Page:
The significance of G20 in Turkey's new foreign policy

Published 17.11.2015 01:42
Updated 17.11.2015 10:33

Turkey aims to make its mark on the G20 summit held in its term presidency. President Recep Tayyip Erdoğan thinks that the summit in Antalya will draw a road map for future G20 summits. In addition to the decisions to be issued at the summit, I also think that important negotiations will take place at bilateral meetings between leaders. I believe that negotiations to be made with U.S. President Barack Obama, President Vladimir Putin of Russia and Saudi King Salman will be critical for new steps with regard to bilateral relations.

The only factor rendering this summit crucial for Turkey is not the fight against DAESH or other hot agenda topics to be discussed by leaders, including the refugee issue and the future of Syria. The summit is also the first international high-ranking meeting with Turkish political involvement in the aftermath of the Nov. 1 elections.

Having achieved ending the political turbulence thanks to the election results, Turkey now has the required strength and psychology to negotiate with foreign actors more comfortably.

Today, Turkey has a government that could realize political stability and economic reforms, which will make the following four years predictable.

It is evident that the Justice and Development Party's (AK Party) opponents' negative international campaigns will be less influential from now on. Even though criticism regarding the country becoming authoritarian with a lack of press freedoms will continue to be covered in the media, the discourses of dissident groups are in a gradual decline in terms of their influence.

Turkey obtained an international platform on which it could explain its determination in fighting the outlawed PKK's terrorist activities. In the contrary case, the operation launched against the PKK's self-government efforts in Silvan would have been reflected in a different way by the international media.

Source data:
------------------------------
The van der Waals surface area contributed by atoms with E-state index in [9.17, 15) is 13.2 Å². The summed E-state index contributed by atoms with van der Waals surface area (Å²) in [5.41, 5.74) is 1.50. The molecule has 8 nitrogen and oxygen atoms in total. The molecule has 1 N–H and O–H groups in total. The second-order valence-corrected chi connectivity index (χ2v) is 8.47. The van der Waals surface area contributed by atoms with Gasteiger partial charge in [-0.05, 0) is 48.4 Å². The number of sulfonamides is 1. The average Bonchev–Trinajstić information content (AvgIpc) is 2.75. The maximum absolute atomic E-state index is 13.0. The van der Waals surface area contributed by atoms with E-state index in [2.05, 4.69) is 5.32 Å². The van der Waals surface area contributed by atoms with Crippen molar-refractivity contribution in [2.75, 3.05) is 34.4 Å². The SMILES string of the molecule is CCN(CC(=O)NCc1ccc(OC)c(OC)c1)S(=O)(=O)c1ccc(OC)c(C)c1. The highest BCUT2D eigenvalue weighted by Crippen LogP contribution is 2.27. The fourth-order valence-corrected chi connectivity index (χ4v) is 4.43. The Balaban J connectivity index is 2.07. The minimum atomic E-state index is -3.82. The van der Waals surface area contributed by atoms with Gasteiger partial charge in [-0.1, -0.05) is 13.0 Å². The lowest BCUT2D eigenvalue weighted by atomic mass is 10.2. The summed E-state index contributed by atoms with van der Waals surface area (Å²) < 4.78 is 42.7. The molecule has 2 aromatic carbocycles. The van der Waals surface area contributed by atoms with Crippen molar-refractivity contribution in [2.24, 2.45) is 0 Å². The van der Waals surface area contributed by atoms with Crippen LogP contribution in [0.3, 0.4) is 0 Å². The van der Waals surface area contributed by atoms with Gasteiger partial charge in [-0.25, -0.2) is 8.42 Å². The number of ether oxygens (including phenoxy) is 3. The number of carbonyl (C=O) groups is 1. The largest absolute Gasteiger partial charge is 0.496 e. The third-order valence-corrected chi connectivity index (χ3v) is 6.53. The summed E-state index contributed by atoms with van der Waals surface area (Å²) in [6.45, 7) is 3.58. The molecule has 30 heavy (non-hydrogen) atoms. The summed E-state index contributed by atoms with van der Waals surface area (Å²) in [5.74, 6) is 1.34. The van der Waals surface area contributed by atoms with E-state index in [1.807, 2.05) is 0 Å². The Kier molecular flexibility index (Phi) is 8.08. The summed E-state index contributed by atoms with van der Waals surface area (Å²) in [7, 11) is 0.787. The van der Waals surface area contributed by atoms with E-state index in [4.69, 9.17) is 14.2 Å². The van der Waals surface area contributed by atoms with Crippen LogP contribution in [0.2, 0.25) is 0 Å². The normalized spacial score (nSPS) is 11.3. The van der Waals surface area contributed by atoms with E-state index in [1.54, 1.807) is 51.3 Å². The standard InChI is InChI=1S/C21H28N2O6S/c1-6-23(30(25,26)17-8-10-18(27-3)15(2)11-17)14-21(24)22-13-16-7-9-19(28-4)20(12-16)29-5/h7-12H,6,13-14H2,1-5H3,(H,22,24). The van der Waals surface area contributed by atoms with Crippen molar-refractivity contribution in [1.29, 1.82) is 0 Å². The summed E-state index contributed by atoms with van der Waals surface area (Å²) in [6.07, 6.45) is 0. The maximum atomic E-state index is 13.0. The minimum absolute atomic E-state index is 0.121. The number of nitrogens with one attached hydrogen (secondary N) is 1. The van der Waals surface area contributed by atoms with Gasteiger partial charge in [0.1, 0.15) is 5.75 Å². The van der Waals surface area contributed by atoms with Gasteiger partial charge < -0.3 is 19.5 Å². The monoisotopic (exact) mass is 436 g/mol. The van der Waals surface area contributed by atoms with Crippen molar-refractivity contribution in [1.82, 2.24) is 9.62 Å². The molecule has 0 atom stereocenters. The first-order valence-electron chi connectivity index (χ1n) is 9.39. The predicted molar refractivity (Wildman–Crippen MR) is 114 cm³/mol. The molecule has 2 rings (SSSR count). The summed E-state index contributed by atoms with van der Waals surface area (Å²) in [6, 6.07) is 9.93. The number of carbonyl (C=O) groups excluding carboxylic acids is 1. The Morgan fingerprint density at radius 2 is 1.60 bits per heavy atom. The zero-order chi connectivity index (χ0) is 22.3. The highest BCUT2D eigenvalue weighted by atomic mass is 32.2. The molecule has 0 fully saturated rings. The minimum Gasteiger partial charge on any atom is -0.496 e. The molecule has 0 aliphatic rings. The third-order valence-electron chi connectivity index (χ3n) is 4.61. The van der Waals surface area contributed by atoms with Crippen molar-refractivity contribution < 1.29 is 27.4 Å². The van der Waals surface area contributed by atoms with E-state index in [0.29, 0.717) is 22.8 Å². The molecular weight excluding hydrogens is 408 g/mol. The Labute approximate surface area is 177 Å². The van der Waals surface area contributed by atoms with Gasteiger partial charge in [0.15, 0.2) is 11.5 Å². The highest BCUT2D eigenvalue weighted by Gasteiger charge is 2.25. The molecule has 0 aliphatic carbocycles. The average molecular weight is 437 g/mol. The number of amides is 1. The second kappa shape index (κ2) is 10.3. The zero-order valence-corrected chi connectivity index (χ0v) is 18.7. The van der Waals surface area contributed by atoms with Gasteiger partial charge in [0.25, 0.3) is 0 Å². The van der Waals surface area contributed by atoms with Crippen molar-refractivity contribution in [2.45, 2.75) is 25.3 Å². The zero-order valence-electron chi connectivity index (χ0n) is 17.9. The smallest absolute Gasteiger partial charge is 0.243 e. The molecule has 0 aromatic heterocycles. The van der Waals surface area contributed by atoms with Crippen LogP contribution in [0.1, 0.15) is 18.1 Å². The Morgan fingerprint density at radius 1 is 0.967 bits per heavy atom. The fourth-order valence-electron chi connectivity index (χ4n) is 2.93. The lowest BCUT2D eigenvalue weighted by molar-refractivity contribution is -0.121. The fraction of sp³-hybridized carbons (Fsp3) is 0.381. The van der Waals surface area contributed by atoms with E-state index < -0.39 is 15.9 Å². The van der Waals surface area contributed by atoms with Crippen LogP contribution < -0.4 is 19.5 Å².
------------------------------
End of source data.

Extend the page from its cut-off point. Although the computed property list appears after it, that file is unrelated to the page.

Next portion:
The G20 summit is an event at which Turkey's new foreign policy steps, on Syria, will begin to crystallize. Syria is at the top of the agenda due to how the Arab uprisings evolved into an unending civil war in Syria, which undermined Turkey's Middle East policy to a great extent. Moreover, Syria has always occupied the central position for the PKK's activities to sabotage the reconciliation process and at inner political turbulence after 2013.

Ankara is now about to make new moves in foreign policy starting with Syria. The country is advocating the anti-DAESH fight and showing its determination to establish a safe-zone between Jarablus and Azez.

Establishing Turkish-U.S. relations on the grounds of new cooperation must be a prime concern in this new period. Agenda topics should be determinants in the progress of this cooperation, and Syria can be a good place to start.

For both parties, an effective anti-DAESH fight, backing the opposition in Syria and limiting the activities of the Democratic Union Party (PYD), the Syrian wing of the PKK, stand out as the leading conditions for larger-scale cooperation in Syria.

The U.S. policy of limiting the PYD's activities continues with small but new steps. Firstly, Amnesty International criticized the PYD for its demographic changes. Afterward, the U.S. announced that it would not provide weapons assistance to the PYD and recently warned the organization against founding an autonomous region by putting an emphasis on Syria's territorial integrity.

Other countries have also started to criticize the PYD's activities. Lately, British Secretary of State for Defense Michael Fallon said the PYD's attempt to force Arabs, Turkmens and Kurdish civilians to move to other places was unacceptable.

The process of integration with the EU is required to gather momentum with an initiative in Cyprus and some comprehensive reforms without devoting the process only to the refugee issue.

The Justice and Development Party (AK Party) government, which entered a new period with the Nov. 1 elections, has a chance to improve its capacities and institutionalization activities to reconstruct its foreign policy.

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